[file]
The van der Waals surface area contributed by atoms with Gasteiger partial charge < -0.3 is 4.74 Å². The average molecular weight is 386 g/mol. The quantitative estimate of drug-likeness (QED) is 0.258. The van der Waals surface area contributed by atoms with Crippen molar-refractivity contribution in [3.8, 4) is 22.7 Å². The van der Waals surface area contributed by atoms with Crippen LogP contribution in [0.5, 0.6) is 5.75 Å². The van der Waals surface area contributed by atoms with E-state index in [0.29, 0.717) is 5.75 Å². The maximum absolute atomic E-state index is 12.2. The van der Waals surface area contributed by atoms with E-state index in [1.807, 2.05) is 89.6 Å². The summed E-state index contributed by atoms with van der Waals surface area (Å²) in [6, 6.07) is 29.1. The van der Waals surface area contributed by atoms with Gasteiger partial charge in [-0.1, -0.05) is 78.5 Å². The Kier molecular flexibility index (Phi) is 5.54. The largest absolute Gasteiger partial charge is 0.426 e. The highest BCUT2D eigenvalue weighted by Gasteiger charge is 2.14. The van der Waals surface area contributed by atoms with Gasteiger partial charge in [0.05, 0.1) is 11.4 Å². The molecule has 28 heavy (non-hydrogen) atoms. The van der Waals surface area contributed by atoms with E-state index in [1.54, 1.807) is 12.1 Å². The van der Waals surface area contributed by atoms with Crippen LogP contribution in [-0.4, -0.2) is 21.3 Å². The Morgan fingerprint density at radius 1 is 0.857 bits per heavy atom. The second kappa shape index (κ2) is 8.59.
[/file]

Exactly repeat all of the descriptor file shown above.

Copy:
The van der Waals surface area contributed by atoms with Gasteiger partial charge < -0.3 is 4.74 Å². The average molecular weight is 386 g/mol. The quantitative estimate of drug-likeness (QED) is 0.258. The van der Waals surface area contributed by atoms with Crippen molar-refractivity contribution in [3.8, 4) is 22.7 Å². The van der Waals surface area contributed by atoms with Crippen LogP contribution in [0.5, 0.6) is 5.75 Å². The van der Waals surface area contributed by atoms with E-state index in [0.29, 0.717) is 5.75 Å². The maximum absolute atomic E-state index is 12.2. The van der Waals surface area contributed by atoms with E-state index in [1.807, 2.05) is 89.6 Å². The summed E-state index contributed by atoms with van der Waals surface area (Å²) in [6, 6.07) is 29.1. The van der Waals surface area contributed by atoms with Gasteiger partial charge in [-0.1, -0.05) is 78.5 Å². The Kier molecular flexibility index (Phi) is 5.54. The largest absolute Gasteiger partial charge is 0.426 e. The highest BCUT2D eigenvalue weighted by Gasteiger charge is 2.14. The van der Waals surface area contributed by atoms with Gasteiger partial charge in [0.05, 0.1) is 11.4 Å². The molecule has 28 heavy (non-hydrogen) atoms. The van der Waals surface area contributed by atoms with E-state index in [1.54, 1.807) is 12.1 Å². The van der Waals surface area contributed by atoms with Crippen LogP contribution in [-0.4, -0.2) is 21.3 Å². The Morgan fingerprint density at radius 1 is 0.857 bits per heavy atom. The second kappa shape index (κ2) is 8.59.